Denmark’s oldest museum is all about a single artist. Alan Hollinghurst, author of “The Line of Beauty”, revisits a temple of idiosyncrasy ...
From INTELLIGENT LIFE Magazine, Summer 2011
I’d had no more than a quarter of an hour there, five years before, but it had left me with strong and peculiar memories. The works themselves, the hundreds of sculptures in plaster and marble, had been impressive, but the building that housed them was what stayed in my mind. I’d seen nothing else like it: a massive free-standing Egyptian temple, painted a bright ochre; figures moving in frescoed procession around its outer walls, cream and ochre and plum against black backgrounds; a glazed inner cloister, in which statuary gleamed or hid in stripes of sunlight and shadow; and running round it, red, green or purple rooms in enfilade, like cells or stalls, each holding a white marble hero or goddess. The inspired colour scheme of these rooms, faded and subtilised by time, was unusually striking. It continued in the long central courtyard, frescoed with soaring palm trees, where the great Danish sculptor Bertel Thorvaldsen himself was buried, as if in a northern dream of the south.
I’d been in Copenhagen for a book fair, and my Danish publisher, knowing I was interested in buildings, had urged me at least to have a glance at this “most singular” museum before catching my plane home. At the time I had barely heard of Thorvaldsen. The museum’s collection was evidence of a major artistic figure, if not exactly of a major artistic personality. The neoclassical idiom of his work, with its idealising reliance on antiquity, lacked the kind of expressive individuality that I felt I most prized.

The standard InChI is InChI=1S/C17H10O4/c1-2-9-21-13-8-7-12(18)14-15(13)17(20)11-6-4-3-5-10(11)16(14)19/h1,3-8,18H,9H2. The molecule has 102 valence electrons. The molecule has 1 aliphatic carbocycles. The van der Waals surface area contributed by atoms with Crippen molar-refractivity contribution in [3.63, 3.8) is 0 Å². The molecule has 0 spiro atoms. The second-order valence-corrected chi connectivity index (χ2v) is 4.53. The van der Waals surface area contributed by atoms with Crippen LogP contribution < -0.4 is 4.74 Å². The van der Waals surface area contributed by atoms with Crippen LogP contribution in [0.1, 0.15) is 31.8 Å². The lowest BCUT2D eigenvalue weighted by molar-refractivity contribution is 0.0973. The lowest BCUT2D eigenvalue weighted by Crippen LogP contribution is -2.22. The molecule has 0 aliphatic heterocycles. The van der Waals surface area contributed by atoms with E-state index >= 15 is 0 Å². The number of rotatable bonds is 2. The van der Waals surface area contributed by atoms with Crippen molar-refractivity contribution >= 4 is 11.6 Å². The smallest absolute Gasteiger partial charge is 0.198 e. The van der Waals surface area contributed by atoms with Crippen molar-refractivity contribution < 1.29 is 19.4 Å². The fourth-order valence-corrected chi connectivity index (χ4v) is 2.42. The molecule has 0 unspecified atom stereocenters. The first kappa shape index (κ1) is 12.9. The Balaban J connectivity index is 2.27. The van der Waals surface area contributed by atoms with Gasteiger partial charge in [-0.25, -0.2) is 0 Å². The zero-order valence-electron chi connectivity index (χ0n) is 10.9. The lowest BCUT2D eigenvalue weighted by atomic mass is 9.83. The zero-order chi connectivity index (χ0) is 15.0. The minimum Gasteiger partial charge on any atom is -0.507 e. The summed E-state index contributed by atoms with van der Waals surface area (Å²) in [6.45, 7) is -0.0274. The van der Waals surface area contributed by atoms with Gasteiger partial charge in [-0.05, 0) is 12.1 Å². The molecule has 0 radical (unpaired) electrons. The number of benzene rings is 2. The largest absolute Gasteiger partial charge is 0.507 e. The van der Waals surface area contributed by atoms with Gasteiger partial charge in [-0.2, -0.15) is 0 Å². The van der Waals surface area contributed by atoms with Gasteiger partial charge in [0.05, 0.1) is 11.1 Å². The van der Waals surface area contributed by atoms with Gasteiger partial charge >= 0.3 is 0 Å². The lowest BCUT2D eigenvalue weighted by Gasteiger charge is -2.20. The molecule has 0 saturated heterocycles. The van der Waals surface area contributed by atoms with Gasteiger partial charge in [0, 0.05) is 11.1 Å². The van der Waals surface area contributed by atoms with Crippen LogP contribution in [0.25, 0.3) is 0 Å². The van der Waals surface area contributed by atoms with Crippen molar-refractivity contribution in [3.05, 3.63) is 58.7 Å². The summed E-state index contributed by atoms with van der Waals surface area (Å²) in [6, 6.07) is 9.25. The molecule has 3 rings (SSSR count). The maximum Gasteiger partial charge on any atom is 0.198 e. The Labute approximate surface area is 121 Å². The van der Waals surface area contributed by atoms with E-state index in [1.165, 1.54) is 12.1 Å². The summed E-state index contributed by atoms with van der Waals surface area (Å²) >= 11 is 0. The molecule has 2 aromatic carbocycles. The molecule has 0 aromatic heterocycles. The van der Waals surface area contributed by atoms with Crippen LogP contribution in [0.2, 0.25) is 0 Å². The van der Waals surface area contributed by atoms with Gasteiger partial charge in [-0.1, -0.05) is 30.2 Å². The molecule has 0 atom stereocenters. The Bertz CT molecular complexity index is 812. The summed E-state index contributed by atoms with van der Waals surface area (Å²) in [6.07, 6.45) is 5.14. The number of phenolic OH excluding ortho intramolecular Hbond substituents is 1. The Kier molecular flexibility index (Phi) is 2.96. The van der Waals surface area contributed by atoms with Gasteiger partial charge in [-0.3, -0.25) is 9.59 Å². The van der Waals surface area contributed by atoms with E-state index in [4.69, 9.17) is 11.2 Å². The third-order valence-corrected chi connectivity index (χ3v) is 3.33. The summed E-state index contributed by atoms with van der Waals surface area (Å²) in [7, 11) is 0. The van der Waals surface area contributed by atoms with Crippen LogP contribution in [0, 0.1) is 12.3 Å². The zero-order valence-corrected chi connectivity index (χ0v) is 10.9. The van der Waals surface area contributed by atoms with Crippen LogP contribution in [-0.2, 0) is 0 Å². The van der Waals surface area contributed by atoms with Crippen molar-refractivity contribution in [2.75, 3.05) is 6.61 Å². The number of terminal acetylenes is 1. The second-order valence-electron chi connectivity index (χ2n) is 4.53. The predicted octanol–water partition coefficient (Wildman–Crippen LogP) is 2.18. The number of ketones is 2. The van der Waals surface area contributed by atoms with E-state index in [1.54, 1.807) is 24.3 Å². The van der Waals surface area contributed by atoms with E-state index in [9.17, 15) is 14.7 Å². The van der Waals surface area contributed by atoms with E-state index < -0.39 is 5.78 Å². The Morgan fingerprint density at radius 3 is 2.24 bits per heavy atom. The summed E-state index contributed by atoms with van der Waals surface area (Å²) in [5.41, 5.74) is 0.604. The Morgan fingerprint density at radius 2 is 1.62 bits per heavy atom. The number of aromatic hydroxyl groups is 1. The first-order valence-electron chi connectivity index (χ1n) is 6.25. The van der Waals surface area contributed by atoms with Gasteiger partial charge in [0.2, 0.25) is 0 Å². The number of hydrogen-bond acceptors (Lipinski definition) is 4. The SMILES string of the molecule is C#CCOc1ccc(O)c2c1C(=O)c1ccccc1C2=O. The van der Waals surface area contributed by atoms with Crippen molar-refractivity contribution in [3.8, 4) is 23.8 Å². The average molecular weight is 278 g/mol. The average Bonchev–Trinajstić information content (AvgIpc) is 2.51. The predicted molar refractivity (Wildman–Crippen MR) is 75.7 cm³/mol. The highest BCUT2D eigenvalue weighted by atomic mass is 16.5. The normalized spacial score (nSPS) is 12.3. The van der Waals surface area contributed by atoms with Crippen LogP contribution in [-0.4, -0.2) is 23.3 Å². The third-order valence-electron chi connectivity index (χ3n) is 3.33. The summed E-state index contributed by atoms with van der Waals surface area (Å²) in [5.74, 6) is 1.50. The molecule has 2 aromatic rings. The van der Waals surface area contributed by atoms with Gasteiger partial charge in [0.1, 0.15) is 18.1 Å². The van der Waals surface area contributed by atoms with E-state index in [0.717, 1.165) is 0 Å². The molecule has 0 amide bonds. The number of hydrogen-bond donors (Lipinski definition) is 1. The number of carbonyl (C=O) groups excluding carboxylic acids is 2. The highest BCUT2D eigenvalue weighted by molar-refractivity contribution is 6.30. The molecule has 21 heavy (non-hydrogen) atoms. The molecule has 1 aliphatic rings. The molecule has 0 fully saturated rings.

Thorvaldsen (1770-1844) was the son of a poor Icelandic woodcarver and a Danish mother. He was sent as a boy to the Royal Danish Academy of Fine Arts in Copenhagen, where he won prizes at every stage, culminating in the Great Gold Medal, which came with a travelling scholarship. So in 1797 he went to Rome to learn carving in marble (not readily available in Denmark), rapidly developed a successful practice and ended up staying there for the next 40 years. I had seen him likened to Keats as a humble-born genius who had mastered the educated repertory of classical allusion, but I had seen nothing of the teeming individuality of Keats, the intimacy or originality. I wasn’t sure I knew how to look at Thorvaldsen. Could I even tell him apart from Canova, the great contemporary whose death in 1822 left him the most celebrated and sought-after sculptor in Europe?
I guessed that the essential thing, with work of such restraint, was to have plenty of time for it; and this spring I returned for a whole day, starting with a privileged hour before the public was admitted. I would be able to dwell on the sculptures, and return to them in changing aspects, as the shafts of sunlight steepened and slid across them. For nearly a century after its opening in 1848 the Thorvaldsens Museum was lit only by natural light; in the depths of the northern winter it must have been a most mysterious and sepulchral place, the works emerging from the shadows only for a few hours each day. On a dazzling March morning it promised to come to life.